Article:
For the Linux operating system there are plenty of possibilities when it comes to firewalls. One possible option is Firestarter (You can read my "introductory" article "Firestarter: Simple to use desktop firewall" for an example of one such tool).
You could also get very granular with the command line tool iptables. Of course most administrators do not have the time or inclination to deal with such heavy-hitting tools as iptables (if you do have the time, however, iptables is incredibly powerful). So where do you go to get something user-friendly AND powerful? One such option is fwbuilder.
Fwbuilder is a powerful firewall creation tool that works by adding objects to build a customized firewall. An object can be just about anything from a firewall, a library, a host, interface, address, DNS name, etc. The idea is you piece objects together to form a cohesive whole that works together to form a complete firewall. The only problem most run into is, when you fire up fwbuilder, where do you start? It may seem a bit confusing at first, but you know where the first step is, the rest of the journey is pretty clear.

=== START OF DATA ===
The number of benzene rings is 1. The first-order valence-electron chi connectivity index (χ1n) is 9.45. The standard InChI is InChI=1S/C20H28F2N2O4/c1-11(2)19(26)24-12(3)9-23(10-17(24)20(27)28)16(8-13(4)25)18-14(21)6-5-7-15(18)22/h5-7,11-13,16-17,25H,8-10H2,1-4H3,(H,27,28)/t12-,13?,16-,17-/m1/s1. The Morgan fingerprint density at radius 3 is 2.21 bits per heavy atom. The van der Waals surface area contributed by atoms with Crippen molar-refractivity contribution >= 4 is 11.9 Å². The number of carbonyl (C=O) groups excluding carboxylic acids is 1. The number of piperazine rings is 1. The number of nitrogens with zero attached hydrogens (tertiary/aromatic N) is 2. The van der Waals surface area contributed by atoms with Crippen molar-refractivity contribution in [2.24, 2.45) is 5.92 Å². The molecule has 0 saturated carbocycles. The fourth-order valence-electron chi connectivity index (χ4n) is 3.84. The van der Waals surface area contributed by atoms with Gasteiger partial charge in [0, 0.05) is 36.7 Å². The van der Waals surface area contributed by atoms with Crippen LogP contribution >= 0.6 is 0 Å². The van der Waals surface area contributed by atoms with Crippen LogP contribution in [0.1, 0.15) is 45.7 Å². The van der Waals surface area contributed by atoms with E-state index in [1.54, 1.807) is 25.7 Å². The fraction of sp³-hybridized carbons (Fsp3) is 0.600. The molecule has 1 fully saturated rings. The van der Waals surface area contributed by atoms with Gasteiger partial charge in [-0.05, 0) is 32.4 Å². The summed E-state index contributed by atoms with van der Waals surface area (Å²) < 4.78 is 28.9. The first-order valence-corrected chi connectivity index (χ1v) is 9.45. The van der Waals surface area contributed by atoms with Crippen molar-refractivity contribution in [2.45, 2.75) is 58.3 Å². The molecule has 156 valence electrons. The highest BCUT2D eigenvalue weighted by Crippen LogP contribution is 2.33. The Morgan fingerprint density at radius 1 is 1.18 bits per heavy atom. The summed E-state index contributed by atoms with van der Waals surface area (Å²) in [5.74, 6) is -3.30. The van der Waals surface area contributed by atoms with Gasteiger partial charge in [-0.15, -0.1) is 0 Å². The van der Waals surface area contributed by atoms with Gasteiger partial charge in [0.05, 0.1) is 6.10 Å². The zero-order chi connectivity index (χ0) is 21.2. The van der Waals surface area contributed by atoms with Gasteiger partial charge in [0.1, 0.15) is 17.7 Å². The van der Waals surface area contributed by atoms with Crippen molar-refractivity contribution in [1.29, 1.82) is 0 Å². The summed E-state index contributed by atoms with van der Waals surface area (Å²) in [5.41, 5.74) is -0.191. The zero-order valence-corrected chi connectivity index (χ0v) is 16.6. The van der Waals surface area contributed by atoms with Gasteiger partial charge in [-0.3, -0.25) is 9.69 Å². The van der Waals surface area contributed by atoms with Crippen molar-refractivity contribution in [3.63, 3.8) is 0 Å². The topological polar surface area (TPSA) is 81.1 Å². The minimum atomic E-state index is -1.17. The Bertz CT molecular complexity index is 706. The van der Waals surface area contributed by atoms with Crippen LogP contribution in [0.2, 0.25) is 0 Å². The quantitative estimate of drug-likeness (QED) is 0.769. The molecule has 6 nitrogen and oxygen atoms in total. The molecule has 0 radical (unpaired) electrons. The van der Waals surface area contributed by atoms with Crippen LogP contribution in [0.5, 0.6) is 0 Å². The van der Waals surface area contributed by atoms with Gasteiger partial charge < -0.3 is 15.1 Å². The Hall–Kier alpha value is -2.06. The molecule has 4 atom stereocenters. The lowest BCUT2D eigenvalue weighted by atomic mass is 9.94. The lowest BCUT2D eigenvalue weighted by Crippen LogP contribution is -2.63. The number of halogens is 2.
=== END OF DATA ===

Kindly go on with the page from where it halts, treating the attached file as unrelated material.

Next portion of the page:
I will touch briefly on installing fwbuilder, because it will not be found on your default system. And although you will find fwbuilder in your respository, it will be an outdated version. So to install the latest version first open up your /etc/apt/sources.list file and add the following (Note: I am installing this on Ubuntu 9.04.):
deb http://www.fwbuilder.org/deb/stable/ jaunty contrib
Before you update apt you will need to add the GPG key. Download that key and then issue the command:
sudo apt-key add PACKAGE-GPG-KEY-fwbuilder.asc
Now issue the command:
sudo apt-get update
Finally you can install with the command:
sudo apt-get install fwbuilder
Once installed you will find fwbuilder in the Administration sub-menu of the System menu (The entry will be labeled Firewall Builder).
Building a firewall